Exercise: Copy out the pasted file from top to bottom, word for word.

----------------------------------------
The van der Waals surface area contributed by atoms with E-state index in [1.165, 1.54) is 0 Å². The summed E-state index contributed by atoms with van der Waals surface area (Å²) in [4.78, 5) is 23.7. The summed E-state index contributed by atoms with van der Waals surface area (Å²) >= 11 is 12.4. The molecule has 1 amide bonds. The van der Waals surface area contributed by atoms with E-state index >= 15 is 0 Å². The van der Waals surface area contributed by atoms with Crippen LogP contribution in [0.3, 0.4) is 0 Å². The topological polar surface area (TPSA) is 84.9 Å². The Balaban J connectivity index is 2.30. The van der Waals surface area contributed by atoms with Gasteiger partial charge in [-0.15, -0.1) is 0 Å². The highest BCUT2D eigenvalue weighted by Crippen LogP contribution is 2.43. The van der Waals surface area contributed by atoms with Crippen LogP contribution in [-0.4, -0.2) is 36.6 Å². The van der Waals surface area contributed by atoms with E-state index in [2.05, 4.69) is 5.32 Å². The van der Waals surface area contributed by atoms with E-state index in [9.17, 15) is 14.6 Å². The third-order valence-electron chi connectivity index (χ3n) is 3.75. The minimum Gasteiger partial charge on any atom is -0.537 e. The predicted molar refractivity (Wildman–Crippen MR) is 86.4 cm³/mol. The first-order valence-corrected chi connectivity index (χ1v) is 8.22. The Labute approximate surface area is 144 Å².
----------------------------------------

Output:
The van der Waals surface area contributed by atoms with E-state index in [1.165, 1.54) is 0 Å². The summed E-state index contributed by atoms with van der Waals surface area (Å²) in [4.78, 5) is 23.7. The summed E-state index contributed by atoms with van der Waals surface area (Å²) >= 11 is 12.4. The molecule has 1 amide bonds. The van der Waals surface area contributed by atoms with E-state index >= 15 is 0 Å². The van der Waals surface area contributed by atoms with Crippen LogP contribution in [0.3, 0.4) is 0 Å². The topological polar surface area (TPSA) is 84.9 Å². The Balaban J connectivity index is 2.30. The van der Waals surface area contributed by atoms with Gasteiger partial charge in [-0.15, -0.1) is 0 Å². The highest BCUT2D eigenvalue weighted by Crippen LogP contribution is 2.43. The van der Waals surface area contributed by atoms with Crippen LogP contribution in [-0.4, -0.2) is 36.6 Å². The van der Waals surface area contributed by atoms with E-state index in [2.05, 4.69) is 5.32 Å². The van der Waals surface area contributed by atoms with E-state index in [9.17, 15) is 14.6 Å². The third-order valence-electron chi connectivity index (χ3n) is 3.75. The minimum Gasteiger partial charge on any atom is -0.537 e. The predicted molar refractivity (Wildman–Crippen MR) is 86.4 cm³/mol. The first-order valence-corrected chi connectivity index (χ1v) is 8.22. The Labute approximate surface area is 144 Å².